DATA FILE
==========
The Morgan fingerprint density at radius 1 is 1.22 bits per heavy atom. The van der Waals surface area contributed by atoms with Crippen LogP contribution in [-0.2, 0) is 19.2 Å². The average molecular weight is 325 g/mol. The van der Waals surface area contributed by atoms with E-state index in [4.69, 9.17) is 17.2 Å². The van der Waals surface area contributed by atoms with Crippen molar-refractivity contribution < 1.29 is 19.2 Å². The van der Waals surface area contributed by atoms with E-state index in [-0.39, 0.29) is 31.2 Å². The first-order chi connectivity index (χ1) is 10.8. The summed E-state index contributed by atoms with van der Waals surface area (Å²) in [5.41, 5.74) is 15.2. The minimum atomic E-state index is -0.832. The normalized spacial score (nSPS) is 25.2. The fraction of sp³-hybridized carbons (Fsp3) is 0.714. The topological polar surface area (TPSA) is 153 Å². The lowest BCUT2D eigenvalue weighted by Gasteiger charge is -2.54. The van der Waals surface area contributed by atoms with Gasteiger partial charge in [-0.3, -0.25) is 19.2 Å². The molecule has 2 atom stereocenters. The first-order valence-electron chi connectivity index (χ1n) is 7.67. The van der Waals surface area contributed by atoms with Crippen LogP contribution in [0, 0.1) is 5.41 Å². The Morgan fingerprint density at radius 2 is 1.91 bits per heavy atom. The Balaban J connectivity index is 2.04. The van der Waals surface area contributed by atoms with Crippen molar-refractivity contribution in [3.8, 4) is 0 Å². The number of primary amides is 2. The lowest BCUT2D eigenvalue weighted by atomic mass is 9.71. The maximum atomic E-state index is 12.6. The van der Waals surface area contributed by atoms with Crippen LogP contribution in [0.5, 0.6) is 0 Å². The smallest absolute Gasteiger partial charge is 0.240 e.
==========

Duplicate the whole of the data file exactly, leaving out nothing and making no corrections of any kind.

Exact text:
The Morgan fingerprint density at radius 1 is 1.22 bits per heavy atom. The van der Waals surface area contributed by atoms with Crippen LogP contribution in [-0.2, 0) is 19.2 Å². The average molecular weight is 325 g/mol. The van der Waals surface area contributed by atoms with E-state index in [4.69, 9.17) is 17.2 Å². The van der Waals surface area contributed by atoms with Crippen molar-refractivity contribution < 1.29 is 19.2 Å². The van der Waals surface area contributed by atoms with E-state index in [-0.39, 0.29) is 31.2 Å². The first-order chi connectivity index (χ1) is 10.8. The summed E-state index contributed by atoms with van der Waals surface area (Å²) in [5.41, 5.74) is 15.2. The minimum atomic E-state index is -0.832. The normalized spacial score (nSPS) is 25.2. The fraction of sp³-hybridized carbons (Fsp3) is 0.714. The topological polar surface area (TPSA) is 153 Å². The lowest BCUT2D eigenvalue weighted by Gasteiger charge is -2.54. The van der Waals surface area contributed by atoms with Gasteiger partial charge in [-0.3, -0.25) is 19.2 Å². The molecule has 2 atom stereocenters. The first-order valence-electron chi connectivity index (χ1n) is 7.67. The van der Waals surface area contributed by atoms with Crippen LogP contribution in [0, 0.1) is 5.41 Å². The Morgan fingerprint density at radius 2 is 1.91 bits per heavy atom. The Balaban J connectivity index is 2.04. The van der Waals surface area contributed by atoms with Crippen molar-refractivity contribution in [3.8, 4) is 0 Å². The number of primary amides is 2. The lowest BCUT2D eigenvalue weighted by atomic mass is 9.71. The maximum atomic E-state index is 12.6. The van der Waals surface area contributed by atoms with Crippen LogP contribution in [0.5, 0.6) is 0 Å². The smallest absolute Gasteiger partial charge is 0.240 e.